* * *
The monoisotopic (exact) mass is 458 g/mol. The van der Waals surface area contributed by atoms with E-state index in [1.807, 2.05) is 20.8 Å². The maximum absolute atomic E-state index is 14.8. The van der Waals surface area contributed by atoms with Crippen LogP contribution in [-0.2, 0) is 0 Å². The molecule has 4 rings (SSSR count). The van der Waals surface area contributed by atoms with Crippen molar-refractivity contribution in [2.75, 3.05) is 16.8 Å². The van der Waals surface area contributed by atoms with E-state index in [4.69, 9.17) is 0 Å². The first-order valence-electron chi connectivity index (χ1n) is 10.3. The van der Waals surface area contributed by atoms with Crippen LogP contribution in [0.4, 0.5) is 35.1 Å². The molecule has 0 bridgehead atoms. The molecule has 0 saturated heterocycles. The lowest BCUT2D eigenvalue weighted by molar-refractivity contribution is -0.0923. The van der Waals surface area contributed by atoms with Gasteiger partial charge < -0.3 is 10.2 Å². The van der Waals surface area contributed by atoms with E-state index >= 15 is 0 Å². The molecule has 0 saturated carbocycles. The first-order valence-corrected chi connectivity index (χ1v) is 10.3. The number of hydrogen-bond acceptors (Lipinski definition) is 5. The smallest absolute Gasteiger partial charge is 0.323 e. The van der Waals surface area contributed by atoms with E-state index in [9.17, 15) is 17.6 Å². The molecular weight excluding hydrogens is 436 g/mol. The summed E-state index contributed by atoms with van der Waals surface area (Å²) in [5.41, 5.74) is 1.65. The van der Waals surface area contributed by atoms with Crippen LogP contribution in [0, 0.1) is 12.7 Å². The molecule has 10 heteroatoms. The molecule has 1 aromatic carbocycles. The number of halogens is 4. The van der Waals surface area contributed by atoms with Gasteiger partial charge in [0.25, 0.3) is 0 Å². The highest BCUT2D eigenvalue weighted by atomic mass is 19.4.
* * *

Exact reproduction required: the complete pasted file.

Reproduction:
The monoisotopic (exact) mass is 458 g/mol. The van der Waals surface area contributed by atoms with E-state index in [1.807, 2.05) is 20.8 Å². The maximum absolute atomic E-state index is 14.8. The van der Waals surface area contributed by atoms with Crippen LogP contribution in [-0.2, 0) is 0 Å². The molecule has 4 rings (SSSR count). The van der Waals surface area contributed by atoms with Crippen molar-refractivity contribution in [2.75, 3.05) is 16.8 Å². The van der Waals surface area contributed by atoms with E-state index in [4.69, 9.17) is 0 Å². The first-order valence-electron chi connectivity index (χ1n) is 10.3. The van der Waals surface area contributed by atoms with Crippen LogP contribution in [0.4, 0.5) is 35.1 Å². The molecule has 0 bridgehead atoms. The molecule has 0 saturated heterocycles. The lowest BCUT2D eigenvalue weighted by molar-refractivity contribution is -0.0923. The van der Waals surface area contributed by atoms with Gasteiger partial charge < -0.3 is 10.2 Å². The van der Waals surface area contributed by atoms with E-state index >= 15 is 0 Å². The molecule has 0 saturated carbocycles. The first-order valence-corrected chi connectivity index (χ1v) is 10.3. The number of hydrogen-bond acceptors (Lipinski definition) is 5. The smallest absolute Gasteiger partial charge is 0.323 e. The van der Waals surface area contributed by atoms with E-state index in [9.17, 15) is 17.6 Å². The molecular weight excluding hydrogens is 436 g/mol. The summed E-state index contributed by atoms with van der Waals surface area (Å²) in [5.41, 5.74) is 1.65. The van der Waals surface area contributed by atoms with Crippen LogP contribution in [0, 0.1) is 12.7 Å². The molecule has 10 heteroatoms. The molecule has 1 aromatic carbocycles. The number of halogens is 4. The van der Waals surface area contributed by atoms with Gasteiger partial charge in [0.25, 0.3) is 0 Å². The highest BCUT2D eigenvalue weighted by atomic mass is 19.4.